In the half-light of dawn, white snakeroot glowing in the meadow, the unending shhhhh of tree crickets, clatter of a squirrel venturing out.
A jay’s call isn’t harsh, a nuthatch’s isn’t querulous: so hard to hear the music of what happens. Every day some poet dies from the strain.
The birch tree trembles with a flock of migrant warblers; I catch flashes of yellow and olive green. A yellow leaf tumbles to the ground.
Nothing but the sound of rain—or rather, the sound of everything being struck by the rain. A robber fly zigzags into the woods.
A hornet nuzzles my arm like a hoverfly but doesn’t sting. In the garden, the buzz of hummingbirds dueling over scraps of bloom.
Leaves turn over in a breeze—a small shock-wave from a far-off storm. A flock of yellow walnut leaves breaks free, fluttering to the ground.
A pair of cardinals chirp back and forth in the lilac. A small buck with antlers in velvet crashes out of the woods, chased by a larger doe.
Caterpillar webs in the treetops shine like white sails against the blue. A turkey vulture floats past.
A shimmer in the air thickens into drizzle, dripping from bedraggled rudbeckia petals, limp tubes of bergamot and the crisp, white soapwort.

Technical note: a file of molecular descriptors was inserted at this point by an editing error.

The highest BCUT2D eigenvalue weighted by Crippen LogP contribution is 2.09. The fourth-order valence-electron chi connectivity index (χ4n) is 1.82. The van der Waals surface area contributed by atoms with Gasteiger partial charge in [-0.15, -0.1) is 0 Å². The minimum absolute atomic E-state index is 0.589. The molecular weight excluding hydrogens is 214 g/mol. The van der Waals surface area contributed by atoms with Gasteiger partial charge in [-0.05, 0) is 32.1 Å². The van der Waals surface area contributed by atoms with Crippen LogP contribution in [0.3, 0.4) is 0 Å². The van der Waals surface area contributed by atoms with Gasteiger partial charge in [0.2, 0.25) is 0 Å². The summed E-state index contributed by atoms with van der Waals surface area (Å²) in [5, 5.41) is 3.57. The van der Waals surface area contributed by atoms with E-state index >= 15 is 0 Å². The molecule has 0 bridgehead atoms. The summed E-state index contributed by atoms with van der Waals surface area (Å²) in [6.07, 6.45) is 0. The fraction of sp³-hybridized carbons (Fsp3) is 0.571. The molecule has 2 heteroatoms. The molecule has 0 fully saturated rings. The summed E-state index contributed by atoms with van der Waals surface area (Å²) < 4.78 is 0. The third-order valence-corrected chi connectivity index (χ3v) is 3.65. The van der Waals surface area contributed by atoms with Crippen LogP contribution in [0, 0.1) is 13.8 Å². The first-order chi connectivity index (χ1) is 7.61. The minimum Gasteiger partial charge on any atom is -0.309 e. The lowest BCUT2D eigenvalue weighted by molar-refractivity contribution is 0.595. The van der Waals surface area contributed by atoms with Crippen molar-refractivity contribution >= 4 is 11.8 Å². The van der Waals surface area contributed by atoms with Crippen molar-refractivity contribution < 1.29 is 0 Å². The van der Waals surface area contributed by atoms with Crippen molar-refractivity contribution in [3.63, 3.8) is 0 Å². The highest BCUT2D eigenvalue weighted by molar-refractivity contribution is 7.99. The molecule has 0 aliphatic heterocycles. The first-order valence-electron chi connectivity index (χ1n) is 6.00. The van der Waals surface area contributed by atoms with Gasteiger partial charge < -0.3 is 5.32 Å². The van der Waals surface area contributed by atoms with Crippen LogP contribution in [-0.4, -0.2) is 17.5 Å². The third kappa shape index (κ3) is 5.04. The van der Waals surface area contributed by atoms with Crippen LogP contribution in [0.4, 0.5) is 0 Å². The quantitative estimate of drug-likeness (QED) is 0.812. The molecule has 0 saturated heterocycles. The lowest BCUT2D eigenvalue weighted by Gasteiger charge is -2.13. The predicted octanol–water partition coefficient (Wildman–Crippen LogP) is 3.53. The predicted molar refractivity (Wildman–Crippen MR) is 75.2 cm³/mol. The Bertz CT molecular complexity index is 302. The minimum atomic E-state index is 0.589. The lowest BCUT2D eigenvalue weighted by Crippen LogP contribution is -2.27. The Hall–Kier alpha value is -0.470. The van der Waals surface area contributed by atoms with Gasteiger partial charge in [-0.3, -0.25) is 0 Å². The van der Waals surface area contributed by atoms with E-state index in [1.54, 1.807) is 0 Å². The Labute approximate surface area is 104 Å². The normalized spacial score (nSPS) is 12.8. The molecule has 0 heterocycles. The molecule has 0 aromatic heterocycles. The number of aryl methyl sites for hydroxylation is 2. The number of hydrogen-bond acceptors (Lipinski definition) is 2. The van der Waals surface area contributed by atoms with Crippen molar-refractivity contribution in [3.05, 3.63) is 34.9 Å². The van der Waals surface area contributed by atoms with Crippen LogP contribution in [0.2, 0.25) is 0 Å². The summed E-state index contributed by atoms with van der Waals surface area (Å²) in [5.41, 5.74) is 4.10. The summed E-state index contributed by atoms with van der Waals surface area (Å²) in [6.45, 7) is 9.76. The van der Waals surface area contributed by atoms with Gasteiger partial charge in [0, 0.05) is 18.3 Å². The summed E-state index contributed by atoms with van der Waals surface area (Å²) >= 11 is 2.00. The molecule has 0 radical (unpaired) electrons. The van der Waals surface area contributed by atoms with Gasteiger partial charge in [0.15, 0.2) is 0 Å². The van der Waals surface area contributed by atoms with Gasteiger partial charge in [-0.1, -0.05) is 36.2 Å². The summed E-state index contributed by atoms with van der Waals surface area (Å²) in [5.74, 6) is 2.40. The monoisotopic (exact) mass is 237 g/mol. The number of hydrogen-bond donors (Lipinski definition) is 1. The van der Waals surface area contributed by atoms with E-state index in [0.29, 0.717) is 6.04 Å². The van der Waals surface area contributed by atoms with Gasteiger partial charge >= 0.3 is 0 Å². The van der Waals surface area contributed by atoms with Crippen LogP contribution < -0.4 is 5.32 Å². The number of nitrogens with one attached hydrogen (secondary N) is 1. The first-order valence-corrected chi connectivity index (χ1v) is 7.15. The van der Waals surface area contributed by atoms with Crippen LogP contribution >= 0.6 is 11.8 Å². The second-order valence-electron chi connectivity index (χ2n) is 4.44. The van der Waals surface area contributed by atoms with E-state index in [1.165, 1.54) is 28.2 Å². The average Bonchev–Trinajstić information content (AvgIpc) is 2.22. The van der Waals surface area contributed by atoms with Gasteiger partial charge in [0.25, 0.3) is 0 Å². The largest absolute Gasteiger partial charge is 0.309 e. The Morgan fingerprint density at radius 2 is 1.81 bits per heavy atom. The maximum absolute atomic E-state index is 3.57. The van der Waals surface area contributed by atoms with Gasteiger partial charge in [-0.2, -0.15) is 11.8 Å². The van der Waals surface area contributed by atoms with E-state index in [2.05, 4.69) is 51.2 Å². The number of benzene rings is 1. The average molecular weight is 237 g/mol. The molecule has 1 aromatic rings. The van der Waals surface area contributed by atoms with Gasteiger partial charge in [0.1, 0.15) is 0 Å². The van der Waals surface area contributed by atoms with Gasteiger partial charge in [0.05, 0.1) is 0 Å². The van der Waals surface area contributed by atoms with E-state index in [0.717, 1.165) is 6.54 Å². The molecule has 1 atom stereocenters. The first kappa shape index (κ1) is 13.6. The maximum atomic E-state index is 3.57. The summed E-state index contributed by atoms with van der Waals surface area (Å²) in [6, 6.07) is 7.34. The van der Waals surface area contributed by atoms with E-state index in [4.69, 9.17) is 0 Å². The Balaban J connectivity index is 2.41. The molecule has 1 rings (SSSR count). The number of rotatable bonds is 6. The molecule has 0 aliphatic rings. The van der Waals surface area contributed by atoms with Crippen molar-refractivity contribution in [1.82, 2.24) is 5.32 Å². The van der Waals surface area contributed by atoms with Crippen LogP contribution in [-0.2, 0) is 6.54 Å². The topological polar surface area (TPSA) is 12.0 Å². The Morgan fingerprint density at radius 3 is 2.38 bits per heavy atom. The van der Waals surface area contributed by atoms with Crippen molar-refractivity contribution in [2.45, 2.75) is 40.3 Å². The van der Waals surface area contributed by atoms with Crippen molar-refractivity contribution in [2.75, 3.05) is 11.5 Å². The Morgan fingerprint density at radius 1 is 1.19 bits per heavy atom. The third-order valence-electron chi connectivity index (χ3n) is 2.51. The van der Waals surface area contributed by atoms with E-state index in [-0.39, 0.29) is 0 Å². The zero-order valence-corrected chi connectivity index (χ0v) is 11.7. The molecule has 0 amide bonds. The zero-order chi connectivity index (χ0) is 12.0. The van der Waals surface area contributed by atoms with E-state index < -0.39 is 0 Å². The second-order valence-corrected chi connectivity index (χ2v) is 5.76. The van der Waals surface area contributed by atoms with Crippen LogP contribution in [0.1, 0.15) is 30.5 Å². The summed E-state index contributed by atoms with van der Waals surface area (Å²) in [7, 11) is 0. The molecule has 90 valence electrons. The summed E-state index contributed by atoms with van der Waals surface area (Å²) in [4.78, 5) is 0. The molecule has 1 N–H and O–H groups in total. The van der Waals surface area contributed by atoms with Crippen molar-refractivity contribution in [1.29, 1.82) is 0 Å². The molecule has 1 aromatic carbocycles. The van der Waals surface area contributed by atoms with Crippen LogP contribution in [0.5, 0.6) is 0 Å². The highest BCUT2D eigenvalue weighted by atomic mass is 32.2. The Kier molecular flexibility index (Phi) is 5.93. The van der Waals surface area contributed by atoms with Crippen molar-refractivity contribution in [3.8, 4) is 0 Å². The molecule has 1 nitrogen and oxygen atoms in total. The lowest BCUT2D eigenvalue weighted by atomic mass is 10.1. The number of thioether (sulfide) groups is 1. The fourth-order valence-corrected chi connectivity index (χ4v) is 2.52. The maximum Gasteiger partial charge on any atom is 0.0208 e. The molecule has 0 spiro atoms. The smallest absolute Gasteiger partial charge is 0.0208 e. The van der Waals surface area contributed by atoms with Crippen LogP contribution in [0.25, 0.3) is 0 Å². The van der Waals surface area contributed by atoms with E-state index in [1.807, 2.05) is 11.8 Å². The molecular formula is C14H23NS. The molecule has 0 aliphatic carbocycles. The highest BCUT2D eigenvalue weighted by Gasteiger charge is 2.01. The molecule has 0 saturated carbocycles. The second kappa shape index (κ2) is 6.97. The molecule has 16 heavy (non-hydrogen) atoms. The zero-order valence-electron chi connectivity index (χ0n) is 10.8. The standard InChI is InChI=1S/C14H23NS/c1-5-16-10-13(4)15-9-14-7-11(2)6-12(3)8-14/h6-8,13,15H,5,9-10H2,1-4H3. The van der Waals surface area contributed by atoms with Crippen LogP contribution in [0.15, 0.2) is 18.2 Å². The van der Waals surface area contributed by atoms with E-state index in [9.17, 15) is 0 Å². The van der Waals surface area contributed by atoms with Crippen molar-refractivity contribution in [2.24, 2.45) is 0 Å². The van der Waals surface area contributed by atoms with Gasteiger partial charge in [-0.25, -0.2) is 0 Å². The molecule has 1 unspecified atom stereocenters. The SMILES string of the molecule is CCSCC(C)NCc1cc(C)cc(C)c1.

Weeding the garden is never dull. Yesterday morning a milk snake writhed around my wrist; today, hornets boil up and sting my hand.
Quarry roar, how I have not missed you! But from the other direction, out of the mist, the yellow-billed cuckoo’s soft call.
It’s humid; everything drips. Goldfinches warble in the treetops. A rabbit’s ear twitches, illuminated by the rising sun.
Back from London, my ears are still adjusting to the country. The unending insect thrum seems to come from some city hidden in the grass.
In the two months I’ve been away, my yard and garden have turned alien, taken over by stiltgrass. The buzz of a hummingbird in the bergamot.